Cumbria County Council confirm it will re-examine heavily-criticised plans for the UK’s first deep coal mine in over 30 years.
Communities Secretary Robert Jenrick confirmed in January that Government would not ‘call in’ the decision under planning laws, in spite of greenhouse gas targets.
After significant backlash by critics across local community organisations, green organisations, as well as the Climate Change Committee (CCC) and even MPs from the Conservative party, the county council has announced a U-turn on the project, and will reconsider plans for the coal mine.
The CCC released a report in December 2020 on recommendations for the Sixth Carbon Budget as a requirement under the Climate Change Act.
Guidance from the CCC advisory committee highlighted that the use of coking coal should be curbed by 2035, whereas the council granted permission to mine until 2049.
A spokesperson for the local authority explained that the decision to pause the project was taken in light of the recommendations: ‘The report, among other things, sets out the volume of greenhouse gases the UK aims to emit during 2033-2037. This new information has been received prior to the issue of the formal decision notice on the application.’
The CCC advice looks to reduce UK emissions by 78 per cent in 2035, in light of the legally binding net zero emissions by 2050 target. The committee asks the UK to ‘front-load’ decarbonisation on the road to net-zero to minimise costs.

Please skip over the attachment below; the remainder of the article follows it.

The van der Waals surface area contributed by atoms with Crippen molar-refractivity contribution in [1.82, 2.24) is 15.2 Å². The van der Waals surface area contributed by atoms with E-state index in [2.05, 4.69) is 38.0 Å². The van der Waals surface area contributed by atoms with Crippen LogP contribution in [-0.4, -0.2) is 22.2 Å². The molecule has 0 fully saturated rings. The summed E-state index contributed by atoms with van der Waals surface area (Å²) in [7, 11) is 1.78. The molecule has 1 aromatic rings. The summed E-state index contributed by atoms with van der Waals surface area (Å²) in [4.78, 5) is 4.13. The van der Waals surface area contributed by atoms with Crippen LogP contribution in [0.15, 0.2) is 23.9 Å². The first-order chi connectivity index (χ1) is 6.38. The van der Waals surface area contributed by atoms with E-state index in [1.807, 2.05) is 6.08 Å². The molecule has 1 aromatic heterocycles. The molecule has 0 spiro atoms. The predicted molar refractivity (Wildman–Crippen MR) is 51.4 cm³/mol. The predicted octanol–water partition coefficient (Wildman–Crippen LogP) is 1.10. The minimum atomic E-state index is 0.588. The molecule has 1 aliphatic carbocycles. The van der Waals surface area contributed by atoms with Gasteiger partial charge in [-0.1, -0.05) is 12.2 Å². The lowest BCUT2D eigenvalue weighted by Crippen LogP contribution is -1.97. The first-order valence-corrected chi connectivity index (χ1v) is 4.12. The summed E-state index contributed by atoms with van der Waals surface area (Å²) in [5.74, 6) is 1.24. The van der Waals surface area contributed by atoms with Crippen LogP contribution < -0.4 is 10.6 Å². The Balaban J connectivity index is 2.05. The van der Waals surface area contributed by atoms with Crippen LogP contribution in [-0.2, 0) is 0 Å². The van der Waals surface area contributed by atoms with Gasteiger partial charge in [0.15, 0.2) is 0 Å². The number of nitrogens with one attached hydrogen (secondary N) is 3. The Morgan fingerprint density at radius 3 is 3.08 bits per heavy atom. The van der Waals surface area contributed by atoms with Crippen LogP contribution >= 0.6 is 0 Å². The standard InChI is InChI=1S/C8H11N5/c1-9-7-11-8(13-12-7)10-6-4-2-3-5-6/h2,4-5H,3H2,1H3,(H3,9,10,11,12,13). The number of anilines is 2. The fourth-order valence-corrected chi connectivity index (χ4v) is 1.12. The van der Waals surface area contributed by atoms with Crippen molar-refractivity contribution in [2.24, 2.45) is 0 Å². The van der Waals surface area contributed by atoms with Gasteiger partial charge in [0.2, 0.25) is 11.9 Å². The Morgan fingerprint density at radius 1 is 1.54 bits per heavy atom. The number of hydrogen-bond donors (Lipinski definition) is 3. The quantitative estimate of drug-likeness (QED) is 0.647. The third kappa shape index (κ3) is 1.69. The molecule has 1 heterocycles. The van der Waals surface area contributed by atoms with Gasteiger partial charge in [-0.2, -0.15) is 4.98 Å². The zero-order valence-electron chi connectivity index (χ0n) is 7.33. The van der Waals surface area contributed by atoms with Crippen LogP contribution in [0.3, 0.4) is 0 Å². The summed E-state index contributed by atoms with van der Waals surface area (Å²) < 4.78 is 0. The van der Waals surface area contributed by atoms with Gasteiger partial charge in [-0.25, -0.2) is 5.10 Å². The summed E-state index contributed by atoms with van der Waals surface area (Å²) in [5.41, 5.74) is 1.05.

Recently the committee also wrote to Jenrick to warn the mine would produce more emission than any other in the UK, sending out the wrong message in the context of the COP 26 UN climate summit to be held this November in Glasgow.
Friends of the Earth climate campaigner reinforced this feeling, reflecting: ‘Allowing this climate-wrecking coal mine to go-ahead would completely undermine UK leadership ahead of this year’s vital climate summit.’
Leading climate scientist James Hansen wrote a letter to prime minister Boris Johnson, underlining that the ‘shocking’ approval for the mine displays ‘contemptuous disregard for the future of young people’.
Advocates of the mine pointed out that the project would boost local employment, and minimise the need for coal imports by the steel sector. However, green experts countered that under the UK net-zero targets, steel-makers would be forced to convert to new hydrogen technologies. Moreover, 85 per cent of the coal extracted was planned to be exported, and there is no shortage of coal globally. Therefore, any jobs created would be unstable and short-term at best.
While government defended that this mine is a local decision, Shadow Business Secretary Ed Miliband urged Jenrick to take control: ‘The government now has a second chance to do the right thing and call it in.’